I wrote this essay on December 28, 2021. I have not touched it sense.
Content warning: gender dysphoria
Oh the flying from the notebook. It's with me tonight, as it has been for weeks.
It is not hard to work, but it is so hard to work.
I have kept my voice hidden for fear of discouragement, and for the fear I've often written about: inadequacy. But I've also kept my voice hidden because I so often disagree. I am so often against, and that is frightening. And it makes me easily misunderstood.
I grew up in a family with next to no boundary between a working life and a personal one. I grew up in a household where the private was insanely, acutely private because the public was so constant -- a fixture. And the private was even more acute because of what I could not show outside myself because it would make me vulnerable.
The journey of the past year and a half for me has been of recognizing that I grew to love what I love at the same time I grew to know those loves made me vulnerable. I loved to dance. I loved to sing. I loved to dress up. I loved to hang out with old ladies at church. I loved to act like old ladies at church.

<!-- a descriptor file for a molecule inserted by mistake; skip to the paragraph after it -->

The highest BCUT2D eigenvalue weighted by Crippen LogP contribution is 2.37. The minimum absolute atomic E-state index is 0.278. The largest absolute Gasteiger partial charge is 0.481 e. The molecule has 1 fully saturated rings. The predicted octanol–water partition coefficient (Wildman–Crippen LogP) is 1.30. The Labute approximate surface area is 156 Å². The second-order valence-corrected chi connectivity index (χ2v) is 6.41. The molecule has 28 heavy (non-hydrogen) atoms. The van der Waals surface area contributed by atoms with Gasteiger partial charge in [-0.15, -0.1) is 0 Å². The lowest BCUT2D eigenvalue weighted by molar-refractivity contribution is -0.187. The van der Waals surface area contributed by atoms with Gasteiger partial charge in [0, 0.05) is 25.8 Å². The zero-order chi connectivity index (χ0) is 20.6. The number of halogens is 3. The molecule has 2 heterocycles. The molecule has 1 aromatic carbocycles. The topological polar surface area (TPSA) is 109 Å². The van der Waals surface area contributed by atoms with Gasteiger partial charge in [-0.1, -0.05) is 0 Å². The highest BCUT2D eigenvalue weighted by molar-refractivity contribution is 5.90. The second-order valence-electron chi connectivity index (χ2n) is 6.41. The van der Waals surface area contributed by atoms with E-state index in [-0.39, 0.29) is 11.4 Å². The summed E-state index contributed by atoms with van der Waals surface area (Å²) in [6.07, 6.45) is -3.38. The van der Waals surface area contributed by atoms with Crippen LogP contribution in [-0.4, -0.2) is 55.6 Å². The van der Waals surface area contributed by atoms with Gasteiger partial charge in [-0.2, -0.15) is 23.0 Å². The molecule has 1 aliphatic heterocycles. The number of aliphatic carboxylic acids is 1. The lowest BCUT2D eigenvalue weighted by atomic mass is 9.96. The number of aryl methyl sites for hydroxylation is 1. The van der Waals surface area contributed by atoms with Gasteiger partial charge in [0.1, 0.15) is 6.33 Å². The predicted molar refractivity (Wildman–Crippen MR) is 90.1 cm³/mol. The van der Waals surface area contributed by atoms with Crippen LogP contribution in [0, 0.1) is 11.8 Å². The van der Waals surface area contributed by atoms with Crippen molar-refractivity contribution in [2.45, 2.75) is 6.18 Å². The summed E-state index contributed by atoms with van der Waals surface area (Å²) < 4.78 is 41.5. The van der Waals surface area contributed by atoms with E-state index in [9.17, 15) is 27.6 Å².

I liked to show off. I loved the way I moved my body. I loved the way I made up songs and sang loudly and the more I came to know these things within myself, to deepen the yearning to engage them, the more I felt afraid of what people would think if they saw me.
And this fear made me stand different. It made my fluid movement boxish. It pulled my voice low and graveled it. It tousled my hair each morning to mess it up after I had combed it -- showing mother my neatness, but showing boys at school I could not care less.